Featured Research

from universities, journals, and other organizations

New Virtual Reality Array Allows Immersive Experience Without The Disorienting 3-D Goggles

Date:
May 14, 2003
Source:
University Of Pennsylvania
Summary:
The University of Pennsylvania has installed a virtual reality system that allows a participant full-body interaction with a virtual environment without the hassle of bulky, dizzying 3-D glasses.

PHILADELPHIA -- The University of Pennsylvania has installed a virtual reality system that allows a participant full-body interaction with a virtual environment without the hassle of bulky, dizzying 3-D glasses. The system will be demonstrated for journalists and others Thursday, May 15.

Key to the installation, dubbed LiveActor, is the pairing of an optical motion capture system to monitor the body's movements with a stereo projection system to immerse users in a virtual environment. The combination lets users interact with characters embedded within virtual worlds.

"Traditional virtual reality experiences offer limited simulations and interactions through tracking of a few sensors mounted on the body," said Norman I. Badler, professor of computer and information science and director of Penn's Center for Human Modeling and Simulation. "LiveActor permits whole-body tracking and doesn't require clunky 3-D goggles, resulting in a more realistic experience."

LiveActor users wear a special suit that positions 30 sensors on different parts of the body. As the system tracks the movement of these sensors as an actor moves around a stage roughly 10 feet by 20 feet in size, a virtual character -- such as a dancing, computer-generated Ben Franklin, Penn's founder -- can recreate the user's movements with great precision and without a noticeable time lag. The system can also project images onto the array of screens surrounding the LiveActor stage, allowing users to interact with a bevy of virtual environments.

LiveActor's creators envision an array of applications and plan to make the system available to companies and researchers. Undergraduates have already used LiveActor to create a startlingly realistic but completely imaginary 3-D chapel. The array could be used to generate footage of virtual characters in movies, sidestepping arduous frame-by-frame drawing. LiveActor could also help those with post-traumatic stress disorder face their fears in a comfortable, controlled environment.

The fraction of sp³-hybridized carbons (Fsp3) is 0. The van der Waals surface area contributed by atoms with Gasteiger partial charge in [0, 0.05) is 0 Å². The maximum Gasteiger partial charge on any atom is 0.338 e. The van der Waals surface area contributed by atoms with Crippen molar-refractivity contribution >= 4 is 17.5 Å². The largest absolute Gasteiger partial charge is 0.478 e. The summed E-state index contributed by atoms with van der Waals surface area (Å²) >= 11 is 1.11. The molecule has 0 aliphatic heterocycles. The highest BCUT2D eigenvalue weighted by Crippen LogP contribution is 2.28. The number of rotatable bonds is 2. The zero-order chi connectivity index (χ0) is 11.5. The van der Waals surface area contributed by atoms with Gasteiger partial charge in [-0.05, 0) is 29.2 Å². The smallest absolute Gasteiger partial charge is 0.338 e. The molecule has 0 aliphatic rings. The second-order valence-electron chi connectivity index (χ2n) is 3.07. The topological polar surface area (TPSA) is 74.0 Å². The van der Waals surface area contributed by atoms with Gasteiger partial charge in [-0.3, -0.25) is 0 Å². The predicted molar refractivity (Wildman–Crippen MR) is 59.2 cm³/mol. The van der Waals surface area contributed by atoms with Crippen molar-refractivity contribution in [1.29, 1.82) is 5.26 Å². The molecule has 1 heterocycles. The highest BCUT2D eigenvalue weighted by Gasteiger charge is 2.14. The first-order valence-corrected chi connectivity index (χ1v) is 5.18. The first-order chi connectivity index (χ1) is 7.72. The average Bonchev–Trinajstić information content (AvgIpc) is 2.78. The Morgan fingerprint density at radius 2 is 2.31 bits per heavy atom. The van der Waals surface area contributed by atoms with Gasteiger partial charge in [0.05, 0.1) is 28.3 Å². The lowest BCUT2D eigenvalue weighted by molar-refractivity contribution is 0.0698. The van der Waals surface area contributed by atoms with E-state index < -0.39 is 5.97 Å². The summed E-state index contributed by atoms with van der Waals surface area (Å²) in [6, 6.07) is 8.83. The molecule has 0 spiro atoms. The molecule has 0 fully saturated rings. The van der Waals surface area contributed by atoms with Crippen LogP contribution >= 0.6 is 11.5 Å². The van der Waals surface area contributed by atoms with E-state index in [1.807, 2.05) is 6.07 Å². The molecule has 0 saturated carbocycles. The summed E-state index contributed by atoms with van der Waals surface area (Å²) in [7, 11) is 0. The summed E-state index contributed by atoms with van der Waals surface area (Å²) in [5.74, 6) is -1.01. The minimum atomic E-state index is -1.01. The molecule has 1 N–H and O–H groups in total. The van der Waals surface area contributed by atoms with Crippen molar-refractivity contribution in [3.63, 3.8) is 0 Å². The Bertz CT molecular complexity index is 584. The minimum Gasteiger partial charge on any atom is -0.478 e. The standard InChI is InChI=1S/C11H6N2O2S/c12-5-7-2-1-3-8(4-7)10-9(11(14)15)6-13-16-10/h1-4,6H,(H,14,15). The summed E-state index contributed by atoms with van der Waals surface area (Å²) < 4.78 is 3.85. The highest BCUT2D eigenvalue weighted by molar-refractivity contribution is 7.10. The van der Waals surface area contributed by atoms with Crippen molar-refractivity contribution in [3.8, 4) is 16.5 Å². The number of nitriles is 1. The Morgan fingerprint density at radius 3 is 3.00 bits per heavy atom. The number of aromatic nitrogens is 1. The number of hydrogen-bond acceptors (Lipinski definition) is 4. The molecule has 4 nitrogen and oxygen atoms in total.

"The system is much more than the sum of its parts," Badler said. "Motion capture has traditionally been used for animation, game development and human performance analysis, but with LiveActor users can delve deeper into virtual worlds. The system affords a richer set of interactions with both characters and objects in the virtual environment."

While stereo projection systems have in the past been limited to relatively static observation and navigation -- such as architectural walk-throughs, games and medical visualizations -- LiveActor can be used to simulate nearly any environment or circumstance, chart user reactions and train users to behave in new ways. Unlike actual humans, virtual characters can be scripted to behave consistently in a certain way.

LiveActor was made possible through a grant from the National Science Foundation with matching funding by Penn's School of Engineering and Applied Science, as well as equipment grants from Ascension Technology Corporation and EON Reality.